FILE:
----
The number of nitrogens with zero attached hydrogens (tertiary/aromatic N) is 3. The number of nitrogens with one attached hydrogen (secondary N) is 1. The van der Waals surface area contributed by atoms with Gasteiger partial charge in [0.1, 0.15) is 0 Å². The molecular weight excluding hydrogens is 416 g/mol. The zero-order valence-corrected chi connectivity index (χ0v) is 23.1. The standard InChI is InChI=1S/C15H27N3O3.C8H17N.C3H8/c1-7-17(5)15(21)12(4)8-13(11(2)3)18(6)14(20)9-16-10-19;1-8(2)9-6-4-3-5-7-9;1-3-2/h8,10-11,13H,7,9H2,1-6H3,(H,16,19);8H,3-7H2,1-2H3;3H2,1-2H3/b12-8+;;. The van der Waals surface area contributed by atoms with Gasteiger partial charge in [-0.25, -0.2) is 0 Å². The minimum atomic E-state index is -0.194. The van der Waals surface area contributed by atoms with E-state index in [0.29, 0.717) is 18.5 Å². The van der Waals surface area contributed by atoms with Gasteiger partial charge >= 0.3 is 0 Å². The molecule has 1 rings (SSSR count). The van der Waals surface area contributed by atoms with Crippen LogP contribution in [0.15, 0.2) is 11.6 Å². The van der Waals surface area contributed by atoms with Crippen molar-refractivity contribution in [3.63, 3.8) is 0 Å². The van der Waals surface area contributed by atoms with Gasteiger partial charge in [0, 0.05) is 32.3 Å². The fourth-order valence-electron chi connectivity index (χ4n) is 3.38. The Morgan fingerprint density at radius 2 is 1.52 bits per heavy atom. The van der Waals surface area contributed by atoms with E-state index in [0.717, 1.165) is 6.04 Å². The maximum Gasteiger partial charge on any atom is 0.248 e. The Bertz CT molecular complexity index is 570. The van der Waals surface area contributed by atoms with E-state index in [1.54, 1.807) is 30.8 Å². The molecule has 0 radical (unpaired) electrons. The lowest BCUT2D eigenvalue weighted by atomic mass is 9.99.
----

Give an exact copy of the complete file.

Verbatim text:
The number of nitrogens with zero attached hydrogens (tertiary/aromatic N) is 3. The number of nitrogens with one attached hydrogen (secondary N) is 1. The van der Waals surface area contributed by atoms with Gasteiger partial charge in [0.1, 0.15) is 0 Å². The molecular weight excluding hydrogens is 416 g/mol. The zero-order valence-corrected chi connectivity index (χ0v) is 23.1. The standard InChI is InChI=1S/C15H27N3O3.C8H17N.C3H8/c1-7-17(5)15(21)12(4)8-13(11(2)3)18(6)14(20)9-16-10-19;1-8(2)9-6-4-3-5-7-9;1-3-2/h8,10-11,13H,7,9H2,1-6H3,(H,16,19);8H,3-7H2,1-2H3;3H2,1-2H3/b12-8+;;. The van der Waals surface area contributed by atoms with Gasteiger partial charge in [-0.25, -0.2) is 0 Å². The minimum atomic E-state index is -0.194. The van der Waals surface area contributed by atoms with E-state index in [0.29, 0.717) is 18.5 Å². The van der Waals surface area contributed by atoms with Gasteiger partial charge >= 0.3 is 0 Å². The molecule has 1 rings (SSSR count). The van der Waals surface area contributed by atoms with Crippen LogP contribution in [0.15, 0.2) is 11.6 Å². The van der Waals surface area contributed by atoms with Crippen molar-refractivity contribution in [3.63, 3.8) is 0 Å². The van der Waals surface area contributed by atoms with Gasteiger partial charge in [0, 0.05) is 32.3 Å². The fourth-order valence-electron chi connectivity index (χ4n) is 3.38. The Morgan fingerprint density at radius 2 is 1.52 bits per heavy atom. The van der Waals surface area contributed by atoms with E-state index in [0.717, 1.165) is 6.04 Å². The maximum Gasteiger partial charge on any atom is 0.248 e. The Bertz CT molecular complexity index is 570. The van der Waals surface area contributed by atoms with E-state index in [1.54, 1.807) is 30.8 Å². The molecule has 0 radical (unpaired) electrons. The lowest BCUT2D eigenvalue weighted by atomic mass is 9.99.